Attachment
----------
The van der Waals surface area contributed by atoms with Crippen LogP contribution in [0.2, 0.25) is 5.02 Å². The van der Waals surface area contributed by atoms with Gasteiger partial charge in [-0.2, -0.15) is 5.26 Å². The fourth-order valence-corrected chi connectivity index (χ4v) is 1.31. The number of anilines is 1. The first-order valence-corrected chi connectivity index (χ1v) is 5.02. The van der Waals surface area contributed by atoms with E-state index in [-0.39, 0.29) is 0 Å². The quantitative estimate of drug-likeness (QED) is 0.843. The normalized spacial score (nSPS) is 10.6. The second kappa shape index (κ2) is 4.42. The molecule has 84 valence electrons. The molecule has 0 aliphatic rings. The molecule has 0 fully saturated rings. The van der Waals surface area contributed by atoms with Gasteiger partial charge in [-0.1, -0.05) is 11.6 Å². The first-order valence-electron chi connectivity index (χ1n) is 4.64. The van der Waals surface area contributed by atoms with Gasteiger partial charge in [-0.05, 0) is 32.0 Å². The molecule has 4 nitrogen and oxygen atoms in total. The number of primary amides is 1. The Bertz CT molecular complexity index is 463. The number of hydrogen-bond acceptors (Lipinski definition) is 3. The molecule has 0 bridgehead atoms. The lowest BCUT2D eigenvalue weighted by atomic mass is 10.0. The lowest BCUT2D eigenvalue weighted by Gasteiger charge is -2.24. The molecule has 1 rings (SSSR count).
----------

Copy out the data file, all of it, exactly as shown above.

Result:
The van der Waals surface area contributed by atoms with Crippen LogP contribution in [0.2, 0.25) is 5.02 Å². The van der Waals surface area contributed by atoms with Gasteiger partial charge in [-0.2, -0.15) is 5.26 Å². The fourth-order valence-corrected chi connectivity index (χ4v) is 1.31. The number of anilines is 1. The first-order valence-corrected chi connectivity index (χ1v) is 5.02. The van der Waals surface area contributed by atoms with E-state index in [-0.39, 0.29) is 0 Å². The quantitative estimate of drug-likeness (QED) is 0.843. The normalized spacial score (nSPS) is 10.6. The second kappa shape index (κ2) is 4.42. The molecule has 84 valence electrons. The molecule has 0 aliphatic rings. The molecule has 0 fully saturated rings. The van der Waals surface area contributed by atoms with Gasteiger partial charge in [-0.1, -0.05) is 11.6 Å². The first-order valence-electron chi connectivity index (χ1n) is 4.64. The van der Waals surface area contributed by atoms with Gasteiger partial charge in [-0.05, 0) is 32.0 Å². The molecule has 4 nitrogen and oxygen atoms in total. The number of primary amides is 1. The Bertz CT molecular complexity index is 463. The number of hydrogen-bond acceptors (Lipinski definition) is 3. The molecule has 0 bridgehead atoms. The lowest BCUT2D eigenvalue weighted by atomic mass is 10.0. The lowest BCUT2D eigenvalue weighted by Gasteiger charge is -2.24. The molecule has 1 rings (SSSR count).